But even with its merits, the movie’s drawbacks still stand out like a sore thumb—the movie’s adaptation of Hercule Poirot feels less elegant and more haphazardly put together. As a French-speaking German detective, Hercule Poirot naturally mentions a few French idioms and speaks with a heavy yet elegant French accent. On the page, this elegance is highlighted with his words in French italicized. They are highly distinguishable and up to the reader’s own interest to understand their meaning. However, on screen, though Branagh eloquently executes his role as Poirot, his French idioms are often arbitrarily interspersed with his excessively fast general speech. As a result, there is little for the viewer to differentiate between the two different languages, decipher the English, and try to use context clues to piece together the French. This problem shows the production’s further lack of care when you realize that it could be easily ameliorated with the use of subtitles, a technique implemented by other bilingual films. Finally, Branagh arguably forces a French accent that is no longer elegant but in fact, offsetting. As Poirot, Branagh has the most lines in the movie, yet unfortunately, most of his speech is left misunderstood, entirely undecipherable, or a complete misrepresentation of his refined character in the book.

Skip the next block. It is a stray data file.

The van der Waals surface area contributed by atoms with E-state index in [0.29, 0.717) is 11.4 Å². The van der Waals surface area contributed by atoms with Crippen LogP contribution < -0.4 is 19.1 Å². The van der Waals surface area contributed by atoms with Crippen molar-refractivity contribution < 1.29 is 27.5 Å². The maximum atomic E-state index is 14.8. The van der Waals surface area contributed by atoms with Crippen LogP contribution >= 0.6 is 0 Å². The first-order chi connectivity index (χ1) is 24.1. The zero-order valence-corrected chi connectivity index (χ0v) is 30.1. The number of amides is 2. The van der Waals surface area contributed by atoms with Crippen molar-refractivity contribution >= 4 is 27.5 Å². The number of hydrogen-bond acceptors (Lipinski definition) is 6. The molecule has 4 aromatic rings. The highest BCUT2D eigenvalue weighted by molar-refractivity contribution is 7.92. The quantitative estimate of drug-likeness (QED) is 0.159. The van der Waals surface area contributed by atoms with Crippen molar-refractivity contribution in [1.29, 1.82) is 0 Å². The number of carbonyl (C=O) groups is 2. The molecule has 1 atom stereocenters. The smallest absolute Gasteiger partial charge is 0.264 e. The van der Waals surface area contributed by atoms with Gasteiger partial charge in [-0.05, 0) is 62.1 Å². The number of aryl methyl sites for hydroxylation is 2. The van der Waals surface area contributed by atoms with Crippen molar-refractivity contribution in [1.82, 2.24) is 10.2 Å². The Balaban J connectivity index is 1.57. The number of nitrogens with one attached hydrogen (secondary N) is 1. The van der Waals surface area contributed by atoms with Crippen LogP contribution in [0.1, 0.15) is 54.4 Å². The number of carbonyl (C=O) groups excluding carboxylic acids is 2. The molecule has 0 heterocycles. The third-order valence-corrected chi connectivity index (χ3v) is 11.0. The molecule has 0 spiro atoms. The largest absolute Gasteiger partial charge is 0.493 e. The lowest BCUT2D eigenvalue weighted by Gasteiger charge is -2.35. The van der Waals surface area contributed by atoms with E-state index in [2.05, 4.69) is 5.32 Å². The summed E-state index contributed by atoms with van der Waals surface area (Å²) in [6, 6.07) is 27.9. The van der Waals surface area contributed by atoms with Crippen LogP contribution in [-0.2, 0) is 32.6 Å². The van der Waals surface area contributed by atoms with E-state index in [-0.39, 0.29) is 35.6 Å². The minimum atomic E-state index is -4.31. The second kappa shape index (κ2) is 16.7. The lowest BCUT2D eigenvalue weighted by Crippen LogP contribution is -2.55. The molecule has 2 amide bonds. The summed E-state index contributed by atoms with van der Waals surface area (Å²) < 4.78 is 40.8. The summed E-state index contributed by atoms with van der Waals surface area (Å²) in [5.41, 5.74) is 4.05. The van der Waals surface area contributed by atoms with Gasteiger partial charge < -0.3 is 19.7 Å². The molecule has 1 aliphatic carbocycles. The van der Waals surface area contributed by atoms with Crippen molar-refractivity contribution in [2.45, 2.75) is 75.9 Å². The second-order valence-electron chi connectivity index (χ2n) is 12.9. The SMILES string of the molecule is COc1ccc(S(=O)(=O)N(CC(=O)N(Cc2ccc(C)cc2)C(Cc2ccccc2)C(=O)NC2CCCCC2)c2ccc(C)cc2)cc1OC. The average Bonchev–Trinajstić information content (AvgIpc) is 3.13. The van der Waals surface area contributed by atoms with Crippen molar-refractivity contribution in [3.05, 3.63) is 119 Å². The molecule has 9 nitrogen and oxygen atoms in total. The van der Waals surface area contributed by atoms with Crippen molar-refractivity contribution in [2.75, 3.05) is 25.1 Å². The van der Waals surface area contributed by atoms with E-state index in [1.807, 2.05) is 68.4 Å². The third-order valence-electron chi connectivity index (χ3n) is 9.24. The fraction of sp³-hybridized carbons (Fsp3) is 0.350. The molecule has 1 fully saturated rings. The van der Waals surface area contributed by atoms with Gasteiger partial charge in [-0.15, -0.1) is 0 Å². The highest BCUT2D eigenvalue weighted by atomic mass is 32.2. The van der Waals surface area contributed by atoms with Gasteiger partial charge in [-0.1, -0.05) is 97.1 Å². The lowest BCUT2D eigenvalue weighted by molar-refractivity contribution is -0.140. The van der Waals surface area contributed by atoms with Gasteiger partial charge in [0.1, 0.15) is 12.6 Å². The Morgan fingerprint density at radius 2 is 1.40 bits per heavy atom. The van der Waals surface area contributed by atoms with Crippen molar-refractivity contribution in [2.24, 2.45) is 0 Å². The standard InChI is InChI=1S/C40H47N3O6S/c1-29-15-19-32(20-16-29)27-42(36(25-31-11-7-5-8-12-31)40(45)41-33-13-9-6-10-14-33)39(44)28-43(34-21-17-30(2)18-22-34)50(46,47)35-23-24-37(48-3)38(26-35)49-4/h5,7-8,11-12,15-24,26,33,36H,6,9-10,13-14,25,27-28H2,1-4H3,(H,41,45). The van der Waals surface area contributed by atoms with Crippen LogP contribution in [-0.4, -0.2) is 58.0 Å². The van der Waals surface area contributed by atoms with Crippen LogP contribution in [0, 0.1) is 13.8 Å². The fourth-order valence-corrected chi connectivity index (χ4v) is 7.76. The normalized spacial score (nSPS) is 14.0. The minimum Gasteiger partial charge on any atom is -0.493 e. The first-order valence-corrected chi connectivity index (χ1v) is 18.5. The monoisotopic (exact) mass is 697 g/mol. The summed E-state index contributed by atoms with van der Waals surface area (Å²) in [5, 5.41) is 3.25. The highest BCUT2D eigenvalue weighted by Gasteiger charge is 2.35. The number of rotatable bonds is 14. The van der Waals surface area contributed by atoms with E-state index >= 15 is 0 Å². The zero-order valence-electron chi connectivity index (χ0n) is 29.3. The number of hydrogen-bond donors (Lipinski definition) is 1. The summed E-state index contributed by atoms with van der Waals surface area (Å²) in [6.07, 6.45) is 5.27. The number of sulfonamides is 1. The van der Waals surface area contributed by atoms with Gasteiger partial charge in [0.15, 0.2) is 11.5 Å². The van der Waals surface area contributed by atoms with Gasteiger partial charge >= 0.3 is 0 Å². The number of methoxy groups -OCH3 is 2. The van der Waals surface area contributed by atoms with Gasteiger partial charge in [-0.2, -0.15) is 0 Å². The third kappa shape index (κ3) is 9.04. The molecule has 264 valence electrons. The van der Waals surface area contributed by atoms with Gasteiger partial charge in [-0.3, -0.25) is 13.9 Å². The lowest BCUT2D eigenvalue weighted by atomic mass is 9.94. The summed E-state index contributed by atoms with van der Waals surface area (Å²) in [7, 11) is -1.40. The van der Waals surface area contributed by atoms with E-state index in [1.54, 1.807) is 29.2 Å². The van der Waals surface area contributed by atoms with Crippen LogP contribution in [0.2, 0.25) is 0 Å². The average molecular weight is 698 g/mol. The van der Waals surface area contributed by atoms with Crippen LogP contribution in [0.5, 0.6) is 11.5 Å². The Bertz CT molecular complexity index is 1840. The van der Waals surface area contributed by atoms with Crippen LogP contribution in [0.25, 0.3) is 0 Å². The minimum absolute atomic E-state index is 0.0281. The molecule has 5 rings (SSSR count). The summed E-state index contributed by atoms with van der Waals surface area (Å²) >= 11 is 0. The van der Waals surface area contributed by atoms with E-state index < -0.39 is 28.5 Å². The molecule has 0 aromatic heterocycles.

Perhaps the most disappointing aspect of the film was its exclusion of the heart of the story: the actual process of Poirot’s deduction. Out of an attempt to compile a 400-page-book into a two-hour film, the movie kept most of the storyline yet excluded one of its most climactic moments. There may have been some difficulties in trying to capture Poirot’s entire inner monologue, which lasts a total of twelve pages, but the movie’s execution of the scene fails to craft the adequate build-up to the conclusion that Poirot comes to. Out of the need to quickly explain what happened, the movie’s Poirot only gives the viewer a conclusion. He leaves the viewer with an accusation, but completely chooses to leave behind the brainstorming and development process of his idea. This is the most exciting part of the entire story—the chance to truly highlight Poirot’s genius—yet Branagh’s two minute long segment of deduction captures none of those qualities and fails to create the satisfying climax and resolution that the story deserves.
If we were to evaluate “Death on the Nile” as an original movie, it by no means is unwatchable. But as an adaptation, it severely falls short of and does not represent Christie’s original creation. In my eyes, several scenes and lines were misunderstood, causing a perpetual confusion that lasts throughout the film. The depiction of the Nile and broader Egypt could have been thought out more carefully. The ending and “detective reveal” is simply too hastened, failing to provide a sense of satisfaction and resolution to audiences. Overall, I would give this movie a 2.7/5. As an avid murder mystery reader myself, this was the first on-screen adaptation I watched; with this experience in mind, I’m thinking of sticking with my books.